THE LORD CHANCELLOR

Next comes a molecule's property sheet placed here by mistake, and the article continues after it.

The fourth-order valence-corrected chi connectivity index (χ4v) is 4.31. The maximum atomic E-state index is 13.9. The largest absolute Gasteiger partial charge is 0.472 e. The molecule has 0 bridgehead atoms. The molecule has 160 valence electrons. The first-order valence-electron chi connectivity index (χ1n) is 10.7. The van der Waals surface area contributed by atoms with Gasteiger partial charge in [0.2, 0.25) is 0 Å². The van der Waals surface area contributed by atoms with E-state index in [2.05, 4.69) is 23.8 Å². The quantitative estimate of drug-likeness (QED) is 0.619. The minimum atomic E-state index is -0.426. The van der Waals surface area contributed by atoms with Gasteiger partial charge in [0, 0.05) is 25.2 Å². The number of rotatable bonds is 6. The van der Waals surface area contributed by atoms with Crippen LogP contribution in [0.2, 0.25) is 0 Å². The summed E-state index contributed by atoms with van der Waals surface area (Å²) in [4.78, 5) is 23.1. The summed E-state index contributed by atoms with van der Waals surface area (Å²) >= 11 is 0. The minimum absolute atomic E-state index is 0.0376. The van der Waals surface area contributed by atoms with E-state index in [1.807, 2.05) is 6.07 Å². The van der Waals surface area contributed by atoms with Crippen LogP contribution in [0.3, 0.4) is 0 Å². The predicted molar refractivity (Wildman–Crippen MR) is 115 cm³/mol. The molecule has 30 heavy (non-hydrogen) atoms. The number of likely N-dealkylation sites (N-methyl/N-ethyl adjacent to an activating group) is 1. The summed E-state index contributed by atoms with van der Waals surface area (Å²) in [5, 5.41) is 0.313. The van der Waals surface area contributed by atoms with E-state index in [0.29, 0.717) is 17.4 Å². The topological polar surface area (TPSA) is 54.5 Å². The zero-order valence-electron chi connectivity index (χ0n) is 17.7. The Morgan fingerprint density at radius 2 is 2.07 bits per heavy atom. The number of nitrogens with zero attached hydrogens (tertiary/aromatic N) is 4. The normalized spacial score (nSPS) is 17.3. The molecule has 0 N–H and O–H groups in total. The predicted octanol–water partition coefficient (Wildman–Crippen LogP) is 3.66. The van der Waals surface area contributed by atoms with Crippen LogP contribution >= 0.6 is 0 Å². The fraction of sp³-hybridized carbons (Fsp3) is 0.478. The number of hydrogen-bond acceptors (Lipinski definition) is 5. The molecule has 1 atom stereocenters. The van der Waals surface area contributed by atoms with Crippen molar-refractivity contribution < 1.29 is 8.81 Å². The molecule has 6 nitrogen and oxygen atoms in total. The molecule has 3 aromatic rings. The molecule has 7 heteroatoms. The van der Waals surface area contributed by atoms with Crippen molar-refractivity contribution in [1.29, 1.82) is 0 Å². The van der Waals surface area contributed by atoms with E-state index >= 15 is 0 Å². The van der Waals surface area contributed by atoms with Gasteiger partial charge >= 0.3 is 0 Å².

said, that his noble and learned Friend was perfectly accurate in his statement of the terms of the Act of Parliament. He could not entirely agree with him in the concluding part of his observations, as to the nature of the power given to the Crown by the words of the Act, and the obligations of the Government with 451 regard to an appointment of this kind. But his noble and learned Frend must not conclude that the Government were not going to fill up the vacancy. The Government were going to fill it up. The only question was as to the manner in which that should be done. He demurred to the statement of his noble and learned Friend that because the Act created salaried Judges, the word "may" ought of necessity to be read as "must," and that immediately on the happening of a vacancy the Government were under an obligation to appoint a salaried Judge to that vacancy. Suppose the Government had the advantage in the Judicial Committee not only of the services of the eminent persons who ordinarily served there, but also of other Judges who had retired from the Bench after long experience, in full possession of their powers and willing to give their assistance. In those circumstances, with all deference to his noble and learned Friend, he did not think it would necessarily be the duty of the Government to create an additional Judge, unless he was really wanted. That was, in point of fact, the view of the Head of the Government. His right hon. Friend was quite prepared to perform the duty of appointing a new Law Lord upon the occurrence of these two vacancies; but he desired, first, to be satisfied that the circumstances made it necessary, for the proper and satisfactory administration of justice, to impose that additional charge upon the country. Now, at the time when the vacancies referred to took place, the state of business before the Judicial Committee was not such as to make a new appointment urgently necessary, but it admitted of time being taken for the consideration of the matter. The arrears had been kept down, and the business before the Privy Council was much less than in former years. In January last, assistance had been given by Lord Blackburn and Lord Watson, and again, occasionally, since Parliament met, by these learned Lords and by himself and by Mr. Justice Hannen; therefore, looking at the state of business at the time referred to, it did not appear to him that the question then required immediate decision. As regarded the Judges who now sat at the Privy Council, he quite agreed as to the great abilities, merits, and services of those learned persons; and he thought there was no reason to doubt that the manner 452 in which they discharged their duties had given satisfaction to the suitors. It was true that the only salaried Judge there who had filled a judicial office in this country was Sir Robert Collier; but two of the other Judges, who now ordinarily sat in that tribunal had filled judicial offices, and had considerable experience in India. Though Sir Arthur Hobhouse had never had a seat on the Judicial Bench, he was admirably qualified, by his learning and experience and practice at the Chancery Bar in this country, for the position which he now filled at the Privy Council. It should be remembered that Sir James Stephen also left his practice at the Bar in England and went to India, and when he returned to this country his noble and learned Friend did not think that he was otherwise than well qualified to discharge the duties of a Judge of the High Court and properly fill that eminent position, and he (the Lord Chancellor) could say the same of Sir Arthur Hobhouse; therefore, the circumstances which had been referred to had not left any doubt in his mind that the legal business, both in that House and before the Judicial Committee, had been, and was being, well and efficiently performed. He was, at the same time, quite sensible of the advantage of strengthening the permanent and salaried element in the Judicial Committee; and there were, at the present moment, circumstances connected with the state of the business in the Appellate branch of the Supreme Court which made this appear to be the proper time for doing so. He thought it was proper to state his intention before long to submit a measure which he hoped would not lead to much difference of opinion, and would strengthen the Court of Appeal, and prevent those occasional emergencies which had sometimes arisen. His noble and learned Friend was aware that the Act of 1875 gave the power from time to time of borrowing Judges from the Courts of First Instance. But that power was fettered by a very inconvenient condition, preventing it from being used in Assize time, which he hoped to remove. He also thought it would be desirable to give to those Members of that House, or of the Judicial Committee, who might be qualified by judicial service in the Supreme Court, or in the Courts out of which it had been formed, on the request of the Lord Chancellor, and if willing 453 to do so, to assist at any time in the Court of Appeal. In that manner the Lord Chancellor might sometimes be able to arrange the business of the Appeal Court in a more satisfactory manner. These alterations would be proposed, and they appeared to him to be desirable. It was also desirable that the existing vacancy should be filled up by a learned Judge, who should be at once a Member of the Judicial Tribunal of their Lordships' House and of the Privy Council. He would undertake to say that that would be done as soon as the deliberations necessary as to the proper person to be so appointed were completed.